The Light of the Renaissance part 8

A New Ray Energy:

When a new ray energy begins to manifest it inevitably creates a conflict with any existing ray expressions. But often conflict will produce innovation. This was the case when the third ray inspired souls encountered the long held beliefs built up by the sixth ray quality of idealism and devotion, and along the second ray line of religion. The sixth ray had been the dominant force in manifestation for well over a thousand years, even before the time of Christ. As a result, many idealistic and even fanatical thought forms had been built up by devotees upon this ray. Once anchored, such strong ways of thinking are hard to ignore or change. So they tended to dominate the thinking of the time, especially among the clergy of the Church. Church doctrine and orthodoxy became the dominant ruling ideal, and so became the accepted rule of the uneducated people. This build up of power enabled the clergy to initiate practices such as indulgences which had nothing to do with the simple core teachings of Christ. This veil of glamour created by ancient thought forms became an impenetrable shell.

On the positive side, however, idealism—the ability to perceive a deep spiritual idea and develop it into a workable ideal—is a necessary quality which humanity needs to cultivate and especially to refine. The ability to idealize is the great gift of the sixth ray. The challenge is: this quality needs to be qualified by universal Love, the all-inclusive love as expressed by the Christ, to overcome the tendency to separateness too often expressed by glamourized devotees. To make matters worse, this tendency often builds the ideal into an idol, a thing or person to be worshiped. And this is what Martin Luther was up against. Luther, in his 95 theses simply questioned many of the fixed practices that had become standard and accepted doctrines of the Church. It was Luther’s strong first ray style of writing that was needed to start the process of breaking down those established practices of the Church. The questions he posed soon fired the thinking of many others at the time. And the word spread through the social media of the day—discussion groups, public lectures, printed pamphlets and books. Until this time, what was called public opinion existed only among the clergy and a few intellectuals; but after Luther, as the public became more educated they became more involved in the discussions. Out of this “dangerous, heretical” thinking arose the Protestant Reformation.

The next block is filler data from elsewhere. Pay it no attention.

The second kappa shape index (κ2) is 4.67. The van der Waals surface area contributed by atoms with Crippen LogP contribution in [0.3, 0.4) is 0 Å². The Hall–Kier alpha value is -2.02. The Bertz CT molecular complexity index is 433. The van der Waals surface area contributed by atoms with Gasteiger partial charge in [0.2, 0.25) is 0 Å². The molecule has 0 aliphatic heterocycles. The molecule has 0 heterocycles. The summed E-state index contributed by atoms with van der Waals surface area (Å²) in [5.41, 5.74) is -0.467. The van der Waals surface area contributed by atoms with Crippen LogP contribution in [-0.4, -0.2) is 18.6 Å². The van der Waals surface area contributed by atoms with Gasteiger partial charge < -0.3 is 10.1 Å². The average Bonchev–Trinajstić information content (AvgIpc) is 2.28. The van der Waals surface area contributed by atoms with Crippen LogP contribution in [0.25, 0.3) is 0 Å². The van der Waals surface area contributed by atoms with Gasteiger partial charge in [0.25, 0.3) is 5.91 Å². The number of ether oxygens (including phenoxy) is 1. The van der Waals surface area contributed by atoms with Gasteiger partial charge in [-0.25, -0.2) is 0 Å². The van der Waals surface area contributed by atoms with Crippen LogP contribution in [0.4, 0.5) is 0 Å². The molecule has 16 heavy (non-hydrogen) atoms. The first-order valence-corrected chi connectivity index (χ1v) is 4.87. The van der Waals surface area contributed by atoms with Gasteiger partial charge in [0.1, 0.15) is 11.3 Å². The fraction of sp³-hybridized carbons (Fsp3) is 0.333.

Prominent among the reformers was John Calvin (1509—1564) who laid out a more strict approach to daily life. He was trained as a provincial French lawyer and was also a humanist scholar. As described by Barzun: “Calvin’s achievement was to combine in practice Luther’s two statements about the Christian’s liberty: individual salvation through faith, and subjection to society as antidote to anarchy—meaning the control of morals and manners by the state…”.11 While traveling through Geneva, Calvin was urged to stay and work for a reformist minority group in the city government. His influence grew and he was soon acting as a prime minister, often fighting with municipal authorities. In the mid 1550’s he established an Academy or college to train ministers of the Protestant faith. It eventually became the city university and made Geneva a European center of learning, attracting young seekers from all over Europe. The strict morals and discipline in daily life advocated by Calvin became the basis for the Puritanical movement in Europe, in Scotland and soon spread to the New World.

11 Jacques Barzun, From Dawn to Decadence, p. 34

(to be continued)



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